Europa Universalis IV (EU4) follows on in recent years from another historical simulator Crusader Kings II to the point that you can transfer data from it to EU4. In EU4 you control a state in Europe, and are responsible for playing out history. If that sounds too boring, you can create your own alternative version of history and watch how the rest of the world reacts. This is great if you find the Civilization games not complicated enough. You will find plenty to enjoy here as you micromanage your state to a crazy level.

I'm no stranger to strategy games but without playing the previous games in the franchise, I was immediately overwhelmed with the numbers and statistics that control countless aspects of your country. I started off with the tutorials, which kind of help make some sense of all the numbers. But once I leapt into a proper game I felt that none of the tutorial information stayed with me! I wound up learning by a combination of trial and error, and some help from online tutorial videos. I recommend seeking out some of the online videos to help explain the game, mechanics and UI, as they go a long way to fill in the gaps the in-game stuff doesn't really address.

Most of my time playing EU4 I was either trying to appease the other providences or destroy them (conquering). Appeasing so I could do business with the providence, or to keep them from joining my ever-growing list of enemies. I found that I often had a fair share of enemies, or at least people not wanting to help out in my path of expansion through Europe and the soon to be America. War is difficult as it involves being able to keep your armies funded, and it tends to upset people. Alliances can come in a few different forms such as military alliances or royal marriages. All of the arrangements have their catches, it just depends on what you're willing to do to keep the peace.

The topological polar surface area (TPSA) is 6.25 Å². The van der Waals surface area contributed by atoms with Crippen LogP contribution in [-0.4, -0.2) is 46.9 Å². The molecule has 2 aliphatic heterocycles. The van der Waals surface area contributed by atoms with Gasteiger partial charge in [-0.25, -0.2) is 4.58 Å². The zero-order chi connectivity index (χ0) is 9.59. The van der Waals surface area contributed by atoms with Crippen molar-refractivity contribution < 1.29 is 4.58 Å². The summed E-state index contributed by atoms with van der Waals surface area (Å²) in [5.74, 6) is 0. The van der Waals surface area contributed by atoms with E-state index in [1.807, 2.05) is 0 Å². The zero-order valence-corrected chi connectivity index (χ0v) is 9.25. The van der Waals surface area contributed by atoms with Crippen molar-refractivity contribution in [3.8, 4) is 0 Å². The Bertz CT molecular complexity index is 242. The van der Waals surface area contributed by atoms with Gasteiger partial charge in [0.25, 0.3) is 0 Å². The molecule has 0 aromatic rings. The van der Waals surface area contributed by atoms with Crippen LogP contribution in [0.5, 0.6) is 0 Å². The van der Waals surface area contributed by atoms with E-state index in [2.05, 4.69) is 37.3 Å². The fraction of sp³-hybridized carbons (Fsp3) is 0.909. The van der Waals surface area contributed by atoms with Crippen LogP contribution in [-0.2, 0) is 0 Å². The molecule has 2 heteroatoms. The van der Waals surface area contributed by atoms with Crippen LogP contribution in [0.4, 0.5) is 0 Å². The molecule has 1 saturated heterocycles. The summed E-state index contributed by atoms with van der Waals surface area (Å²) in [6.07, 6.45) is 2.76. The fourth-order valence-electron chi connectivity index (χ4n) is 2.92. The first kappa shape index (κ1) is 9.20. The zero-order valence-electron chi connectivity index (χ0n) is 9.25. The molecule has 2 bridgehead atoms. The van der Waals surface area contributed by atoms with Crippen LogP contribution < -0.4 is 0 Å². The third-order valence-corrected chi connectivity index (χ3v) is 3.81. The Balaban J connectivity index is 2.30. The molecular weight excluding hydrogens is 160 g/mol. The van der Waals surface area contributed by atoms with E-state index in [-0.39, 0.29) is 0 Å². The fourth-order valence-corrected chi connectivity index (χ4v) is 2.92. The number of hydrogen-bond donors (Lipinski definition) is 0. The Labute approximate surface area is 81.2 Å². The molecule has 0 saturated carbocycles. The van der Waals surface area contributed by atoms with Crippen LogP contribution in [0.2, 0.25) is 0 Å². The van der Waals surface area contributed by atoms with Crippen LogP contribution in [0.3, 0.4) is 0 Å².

After all your scheming and expanding and you finally succeed, you won't be rewarded with any cutscenes or congratulations. Making it that far has to be its own reward and it does feel good when it happens. Then you start again. There's enough scenarios to try out and different sides of these historical scenarios to play to provide some variety and challenge.

Visually EU4 is lots of looking at a map of Europe and America and menus. For a game about managing the countries through menus and soldiers though it manages to make it look good. You can add extra detail like trees and landscape; whether you'll want those will depend on if you don't want the little details getting in the way. Depending on the power behind your PC you might also want to leave extra details off as EU4 can be surprisingly tough on your PC, especially starting up the game. The music is adventurous with just enough pomp, which makes you feel important as you go on controlling and taking over the continents. At times makes it feel like you're in a pirate movie which is alright too.


If you love micromanaging your own virtual country then you'll feel right at home here. Those new to the franchise can easily find themselves overwhelmed (look up some tutorial videos people!). After some time learning what you're doing, why you're doing it and working around the information overload that is the UI, the game opens up and it is a good historical strategy game/simulator.